A nation in search of utterance (updated)

Makati Skyline
The Philippines: How can we contribute towards its progress?


It was a year ago that it all began. An Aquino returned to her maker, and her son took the first tentative step into the presidency, helped by an army of volunteers determined to right wrongs and build a tomorrow. It was not that long ago that this nation trooped to brave the scorching heat and the long lines to ensure that the yellow sun would rise up. And a nation elected another Aquino to the Presidency. So began a tryst with destiny. So began the rise of hope.

When one candidate after another conceded, for a brief moment the critics were silenced. Aquino received the highest trust rating and a nation seemed to awaken with silenced sirens to brightest day from a long blackest night.

Critics in force

The critics are back and it was as if their slumber lasted for decades. If you read many of them, if you listen to many of them, it was as if ineptitude was born the day Mendoza murdered those tourists. It was as if they had slept decades, forgetting that the state of the police had fallen predates even Arroyo’s bungling. It was as if the state of our public service had somehow gotten worst, never mind that it remained bad long before and made worst in the past decade. Never mind that the media too is partly to blame, as it refuses an act of contrition. Never mind too the glaring daunting task of nation building. Forgetting that the house is not in any shape to do much.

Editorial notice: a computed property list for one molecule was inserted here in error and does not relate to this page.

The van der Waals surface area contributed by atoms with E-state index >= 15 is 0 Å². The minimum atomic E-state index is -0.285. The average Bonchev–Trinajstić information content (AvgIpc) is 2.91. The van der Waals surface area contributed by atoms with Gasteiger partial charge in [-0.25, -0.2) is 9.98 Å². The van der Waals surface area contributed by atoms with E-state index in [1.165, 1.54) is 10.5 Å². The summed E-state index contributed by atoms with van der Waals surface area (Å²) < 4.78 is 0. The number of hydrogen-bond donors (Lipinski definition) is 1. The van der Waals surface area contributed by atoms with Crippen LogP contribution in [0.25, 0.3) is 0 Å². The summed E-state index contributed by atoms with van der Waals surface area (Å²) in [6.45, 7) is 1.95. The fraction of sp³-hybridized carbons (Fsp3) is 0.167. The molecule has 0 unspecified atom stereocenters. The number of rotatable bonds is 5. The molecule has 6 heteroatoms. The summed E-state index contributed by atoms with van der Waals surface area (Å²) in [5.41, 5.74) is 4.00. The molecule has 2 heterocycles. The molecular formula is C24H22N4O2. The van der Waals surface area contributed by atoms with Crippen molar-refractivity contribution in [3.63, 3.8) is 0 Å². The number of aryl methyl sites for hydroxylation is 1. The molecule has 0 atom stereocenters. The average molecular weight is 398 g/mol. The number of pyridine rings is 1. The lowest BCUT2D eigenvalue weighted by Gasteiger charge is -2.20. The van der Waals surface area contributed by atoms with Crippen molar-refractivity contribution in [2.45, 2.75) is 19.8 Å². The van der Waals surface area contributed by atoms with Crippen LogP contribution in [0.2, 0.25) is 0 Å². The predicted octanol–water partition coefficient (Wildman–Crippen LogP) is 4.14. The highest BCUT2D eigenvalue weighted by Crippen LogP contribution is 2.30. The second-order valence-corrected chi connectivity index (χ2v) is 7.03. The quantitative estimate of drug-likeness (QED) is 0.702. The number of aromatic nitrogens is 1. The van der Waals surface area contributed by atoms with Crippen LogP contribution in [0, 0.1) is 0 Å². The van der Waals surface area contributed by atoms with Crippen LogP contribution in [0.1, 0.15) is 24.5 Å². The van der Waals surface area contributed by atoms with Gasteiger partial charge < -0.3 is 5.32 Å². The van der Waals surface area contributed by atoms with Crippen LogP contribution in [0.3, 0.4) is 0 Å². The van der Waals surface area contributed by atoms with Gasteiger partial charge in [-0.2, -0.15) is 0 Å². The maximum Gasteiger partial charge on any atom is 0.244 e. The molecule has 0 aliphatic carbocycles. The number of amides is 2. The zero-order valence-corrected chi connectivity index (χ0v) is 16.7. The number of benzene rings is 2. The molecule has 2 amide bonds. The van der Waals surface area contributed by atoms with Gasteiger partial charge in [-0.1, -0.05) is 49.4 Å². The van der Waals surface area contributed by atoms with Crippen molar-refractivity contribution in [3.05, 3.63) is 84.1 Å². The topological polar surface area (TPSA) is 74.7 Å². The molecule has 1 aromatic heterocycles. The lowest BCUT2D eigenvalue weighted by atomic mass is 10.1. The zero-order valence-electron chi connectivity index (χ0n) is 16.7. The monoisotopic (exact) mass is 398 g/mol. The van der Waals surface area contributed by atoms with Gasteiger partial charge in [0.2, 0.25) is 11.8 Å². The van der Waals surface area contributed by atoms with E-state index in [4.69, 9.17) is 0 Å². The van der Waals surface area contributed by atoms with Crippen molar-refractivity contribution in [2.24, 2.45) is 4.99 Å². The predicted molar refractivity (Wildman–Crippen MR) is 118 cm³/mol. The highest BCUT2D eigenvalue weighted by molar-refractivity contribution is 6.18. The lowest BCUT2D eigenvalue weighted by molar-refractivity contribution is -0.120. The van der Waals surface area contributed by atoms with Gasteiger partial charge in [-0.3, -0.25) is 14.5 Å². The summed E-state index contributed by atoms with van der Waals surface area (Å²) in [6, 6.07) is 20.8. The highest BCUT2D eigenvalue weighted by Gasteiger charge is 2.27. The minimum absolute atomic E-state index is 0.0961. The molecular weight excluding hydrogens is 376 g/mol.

The Germans have a word for some of these people— schadenfreude.

There is a touch of irresponsibility in that, taking only a piece and running with it. Everything must be taken into context, and everything must be taken as a whole. Some have failed to look at the bigger picture. It is those factors that the critics have misjudged the state of the nation. At the deep end of it, nothing much has changed and there is a word that best describe the present state of our nation. ‘Incapacity,’ is that word.

Incapacity isn’t the inability to think outside the box, but it is the inability to execute, often citing limitations, more likely looking at the glass half empty, instead of half full. This incapacity is a by product of years of corruption. It eats at the soul of the nation. It tells us that we cannot dream. This incapacity drives mediocre public policy, that in the native tongue is best described as the “pupuwede na” attitude.

Not entirely inept

The critics are not entirely inept. Their understanding maybe flawed, but the spirit of their complaint has merit.

Much merit.

The President has accepted his shortcoming. Undersecretary Puno has done the same. The media must do the same.

A nation is broken, not because of Arroyo. Our spirits shattered. Our will is broken.